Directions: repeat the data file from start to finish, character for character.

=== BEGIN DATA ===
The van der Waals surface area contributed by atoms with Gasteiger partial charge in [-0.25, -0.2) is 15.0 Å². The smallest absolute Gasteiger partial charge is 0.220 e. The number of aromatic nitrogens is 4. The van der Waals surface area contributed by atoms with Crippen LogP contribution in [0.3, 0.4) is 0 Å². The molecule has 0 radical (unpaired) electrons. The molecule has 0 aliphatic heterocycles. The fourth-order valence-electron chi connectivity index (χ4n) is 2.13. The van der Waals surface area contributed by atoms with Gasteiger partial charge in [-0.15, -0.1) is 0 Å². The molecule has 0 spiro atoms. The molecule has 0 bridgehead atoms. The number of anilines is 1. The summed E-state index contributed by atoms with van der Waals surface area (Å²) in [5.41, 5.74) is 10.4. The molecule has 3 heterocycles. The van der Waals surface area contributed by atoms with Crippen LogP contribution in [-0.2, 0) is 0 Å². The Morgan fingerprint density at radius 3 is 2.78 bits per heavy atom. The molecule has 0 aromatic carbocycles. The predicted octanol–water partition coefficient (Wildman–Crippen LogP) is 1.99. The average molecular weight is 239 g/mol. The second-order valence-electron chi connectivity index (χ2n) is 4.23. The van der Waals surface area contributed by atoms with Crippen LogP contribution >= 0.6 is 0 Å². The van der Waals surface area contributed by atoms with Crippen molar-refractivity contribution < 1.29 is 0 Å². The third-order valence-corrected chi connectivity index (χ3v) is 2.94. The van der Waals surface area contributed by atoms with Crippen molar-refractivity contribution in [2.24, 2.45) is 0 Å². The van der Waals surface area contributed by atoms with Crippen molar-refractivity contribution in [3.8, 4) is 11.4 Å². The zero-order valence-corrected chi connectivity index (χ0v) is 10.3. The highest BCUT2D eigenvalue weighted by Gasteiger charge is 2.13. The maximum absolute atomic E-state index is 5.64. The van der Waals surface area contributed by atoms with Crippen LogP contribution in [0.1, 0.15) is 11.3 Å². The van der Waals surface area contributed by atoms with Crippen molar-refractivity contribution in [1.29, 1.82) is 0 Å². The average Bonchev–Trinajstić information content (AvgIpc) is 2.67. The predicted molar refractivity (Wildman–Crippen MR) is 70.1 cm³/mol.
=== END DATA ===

The van der Waals surface area contributed by atoms with Gasteiger partial charge in [-0.25, -0.2) is 15.0 Å². The smallest absolute Gasteiger partial charge is 0.220 e. The number of aromatic nitrogens is 4. The van der Waals surface area contributed by atoms with Crippen LogP contribution in [0.3, 0.4) is 0 Å². The molecule has 0 radical (unpaired) electrons. The molecule has 0 aliphatic heterocycles. The fourth-order valence-electron chi connectivity index (χ4n) is 2.13. The van der Waals surface area contributed by atoms with Gasteiger partial charge in [-0.15, -0.1) is 0 Å². The molecule has 0 spiro atoms. The molecule has 0 bridgehead atoms. The number of anilines is 1. The summed E-state index contributed by atoms with van der Waals surface area (Å²) in [5.41, 5.74) is 10.4. The molecule has 3 heterocycles. The van der Waals surface area contributed by atoms with Crippen LogP contribution in [-0.2, 0) is 0 Å². The Morgan fingerprint density at radius 3 is 2.78 bits per heavy atom. The molecule has 0 aromatic carbocycles. The predicted octanol–water partition coefficient (Wildman–Crippen LogP) is 1.99. The average molecular weight is 239 g/mol. The second-order valence-electron chi connectivity index (χ2n) is 4.23. The van der Waals surface area contributed by atoms with Crippen LogP contribution >= 0.6 is 0 Å². The van der Waals surface area contributed by atoms with Crippen molar-refractivity contribution < 1.29 is 0 Å². The third-order valence-corrected chi connectivity index (χ3v) is 2.94. The van der Waals surface area contributed by atoms with Crippen molar-refractivity contribution in [2.24, 2.45) is 0 Å². The van der Waals surface area contributed by atoms with Crippen molar-refractivity contribution in [3.8, 4) is 11.4 Å². The zero-order valence-corrected chi connectivity index (χ0v) is 10.3. The highest BCUT2D eigenvalue weighted by Gasteiger charge is 2.13. The maximum absolute atomic E-state index is 5.64. The van der Waals surface area contributed by atoms with Crippen LogP contribution in [0.1, 0.15) is 11.3 Å². The van der Waals surface area contributed by atoms with Crippen molar-refractivity contribution in [1.29, 1.82) is 0 Å². The average Bonchev–Trinajstić information content (AvgIpc) is 2.67. The predicted molar refractivity (Wildman–Crippen MR) is 70.1 cm³/mol.